Preparing For Trial in the Justice of the Peace Court
How you prepare and what you do to prepare for a trial
will vary and depend on the specific facts and circumstances of your case.
The following information is provided as a guideline and is not intended
to be all-inclusive. As a reminder, the court clerks may not provide legal
advice or recommendations.
Here are some important things to remember about preparing for trial:
- You should be sure to know the exact date and time of your trial
and be there on time. If you settle your case before the date set
for trial, notify the court in writing, so that the court may plan for
other cases to be heard.
- Although the Justice of the Peace Court is
less formal than the higher courts, the Rules
of Evidence must still be followed. You should try to familiarize
yourself with some of the most important Rules as described in "Questions
and Answers About the Rules of Evidence.". For further information
see the Delaware Uniform Rules of
- You should bring with you to trial all papers,
documents, materials or pictures which have anything to do with your
case. Bring all written materials, including, but not limited to
receipts bills, and estimates to show to the judge to help prove your
claim or counterclaim – both that you were injured or lost money and the actual damages (monetary amount) that you have suffered. If your
claim is for automobile or other property damage, you may bring a qualified
witness to testify to the damages caused by the other party and the
cost to repair the damages, or you may bring repair estimates, receipts
or cancelled checks.
- You should also bring any other witnesses who
can help you explain your case. (A written statement from witnesses
who cannot appear in court for you cannot be considered by the judge because of the Rules of Evidence (and the inability of the other party to cross-examine the witness as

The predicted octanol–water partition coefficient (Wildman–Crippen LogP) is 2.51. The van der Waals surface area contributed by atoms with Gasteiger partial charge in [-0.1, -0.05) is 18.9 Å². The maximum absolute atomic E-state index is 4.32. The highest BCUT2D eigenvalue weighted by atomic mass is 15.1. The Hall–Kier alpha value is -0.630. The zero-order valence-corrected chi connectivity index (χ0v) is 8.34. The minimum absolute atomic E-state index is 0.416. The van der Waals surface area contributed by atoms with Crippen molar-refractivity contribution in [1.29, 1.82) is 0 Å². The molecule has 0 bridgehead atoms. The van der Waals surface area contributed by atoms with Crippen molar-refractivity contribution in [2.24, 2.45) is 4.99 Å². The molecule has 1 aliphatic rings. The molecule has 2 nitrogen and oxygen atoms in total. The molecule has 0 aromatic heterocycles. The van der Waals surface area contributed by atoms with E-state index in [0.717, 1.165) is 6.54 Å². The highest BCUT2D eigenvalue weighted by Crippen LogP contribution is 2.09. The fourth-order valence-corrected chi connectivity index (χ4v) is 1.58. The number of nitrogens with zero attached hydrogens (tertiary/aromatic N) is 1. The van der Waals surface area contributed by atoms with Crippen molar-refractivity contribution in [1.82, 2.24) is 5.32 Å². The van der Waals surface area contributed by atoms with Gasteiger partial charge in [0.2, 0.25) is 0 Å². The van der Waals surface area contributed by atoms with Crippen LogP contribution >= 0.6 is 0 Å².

to the statement contained in the document.) Make sure your witness
knows the exact date, time and place of the trial and then make sure
the witness appears for trial. If you are not sure that a witness will
show up at court, you may subpoena the witness (have the court order
the person to appear at court to testify) by filing a request for a
subpoena with the court at least five days prior to the trial date.
There is a $5.00 fee for each subpoena.
- Remember, whether you are the plaintiff or
the defendant, you must appear at the trial, or you will lose the case. A non-suit may be
entered against a plaintiff who fails to appear and a default
judgment may be entered against a defendant who fails to appear.
If there is a valid reason why you cannot be in court on the day of
the trial, write the court, if possible, or call, if not, to request
a continuance (postponement) to another date. In your continuance request
please state why you need a continuance and whether the other party
or attorney agrees with the continuance request (if it is possible for
you to ask their position on your request). Please take note that
any continuance request received less than 48 hours prior to trial,
or repetitive continuance requests, will most likely be denied unless
there is a true emergency.